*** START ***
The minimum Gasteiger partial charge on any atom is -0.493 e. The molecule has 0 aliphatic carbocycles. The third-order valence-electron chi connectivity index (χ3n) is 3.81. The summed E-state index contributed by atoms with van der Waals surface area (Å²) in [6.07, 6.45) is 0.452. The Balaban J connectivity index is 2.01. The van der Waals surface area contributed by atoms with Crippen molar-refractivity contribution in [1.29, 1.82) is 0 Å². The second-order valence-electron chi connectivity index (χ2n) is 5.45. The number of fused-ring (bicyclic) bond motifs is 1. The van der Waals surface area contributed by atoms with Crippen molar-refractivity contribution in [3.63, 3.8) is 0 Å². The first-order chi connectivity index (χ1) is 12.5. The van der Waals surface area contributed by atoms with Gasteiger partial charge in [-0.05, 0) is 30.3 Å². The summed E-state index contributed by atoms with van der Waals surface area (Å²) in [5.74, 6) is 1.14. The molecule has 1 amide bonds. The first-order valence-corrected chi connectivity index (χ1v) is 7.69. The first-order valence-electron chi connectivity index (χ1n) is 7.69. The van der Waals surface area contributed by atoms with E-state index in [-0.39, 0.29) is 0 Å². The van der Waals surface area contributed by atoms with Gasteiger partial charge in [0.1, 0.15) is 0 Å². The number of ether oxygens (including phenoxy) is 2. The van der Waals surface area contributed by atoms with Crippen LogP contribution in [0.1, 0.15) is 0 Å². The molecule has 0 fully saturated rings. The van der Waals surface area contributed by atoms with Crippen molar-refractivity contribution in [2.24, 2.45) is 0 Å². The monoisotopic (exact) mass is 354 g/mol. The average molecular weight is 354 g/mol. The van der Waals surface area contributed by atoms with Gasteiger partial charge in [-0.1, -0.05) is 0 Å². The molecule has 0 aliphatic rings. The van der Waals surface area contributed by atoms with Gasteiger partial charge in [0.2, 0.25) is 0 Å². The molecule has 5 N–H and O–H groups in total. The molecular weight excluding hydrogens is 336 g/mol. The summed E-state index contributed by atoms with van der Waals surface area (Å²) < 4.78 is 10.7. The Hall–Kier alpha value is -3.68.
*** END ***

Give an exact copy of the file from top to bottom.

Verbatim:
The minimum Gasteiger partial charge on any atom is -0.493 e. The molecule has 0 aliphatic carbocycles. The third-order valence-electron chi connectivity index (χ3n) is 3.81. The summed E-state index contributed by atoms with van der Waals surface area (Å²) in [6.07, 6.45) is 0.452. The Balaban J connectivity index is 2.01. The van der Waals surface area contributed by atoms with Crippen molar-refractivity contribution in [1.29, 1.82) is 0 Å². The second-order valence-electron chi connectivity index (χ2n) is 5.45. The number of fused-ring (bicyclic) bond motifs is 1. The van der Waals surface area contributed by atoms with Crippen molar-refractivity contribution in [3.63, 3.8) is 0 Å². The first-order chi connectivity index (χ1) is 12.5. The van der Waals surface area contributed by atoms with Gasteiger partial charge in [-0.05, 0) is 30.3 Å². The summed E-state index contributed by atoms with van der Waals surface area (Å²) in [5.74, 6) is 1.14. The molecule has 1 amide bonds. The first-order valence-corrected chi connectivity index (χ1v) is 7.69. The first-order valence-electron chi connectivity index (χ1n) is 7.69. The van der Waals surface area contributed by atoms with E-state index in [-0.39, 0.29) is 0 Å². The van der Waals surface area contributed by atoms with Gasteiger partial charge in [0.1, 0.15) is 0 Å². The number of ether oxygens (including phenoxy) is 2. The van der Waals surface area contributed by atoms with Crippen LogP contribution in [0.1, 0.15) is 0 Å². The molecule has 0 fully saturated rings. The van der Waals surface area contributed by atoms with Crippen molar-refractivity contribution in [2.24, 2.45) is 0 Å². The monoisotopic (exact) mass is 354 g/mol. The average molecular weight is 354 g/mol. The van der Waals surface area contributed by atoms with Gasteiger partial charge in [-0.1, -0.05) is 0 Å². The molecule has 0 aliphatic rings. The van der Waals surface area contributed by atoms with Gasteiger partial charge in [0.2, 0.25) is 0 Å². The molecule has 5 N–H and O–H groups in total. The molecular weight excluding hydrogens is 336 g/mol. The summed E-state index contributed by atoms with van der Waals surface area (Å²) < 4.78 is 10.7. The Hall–Kier alpha value is -3.68.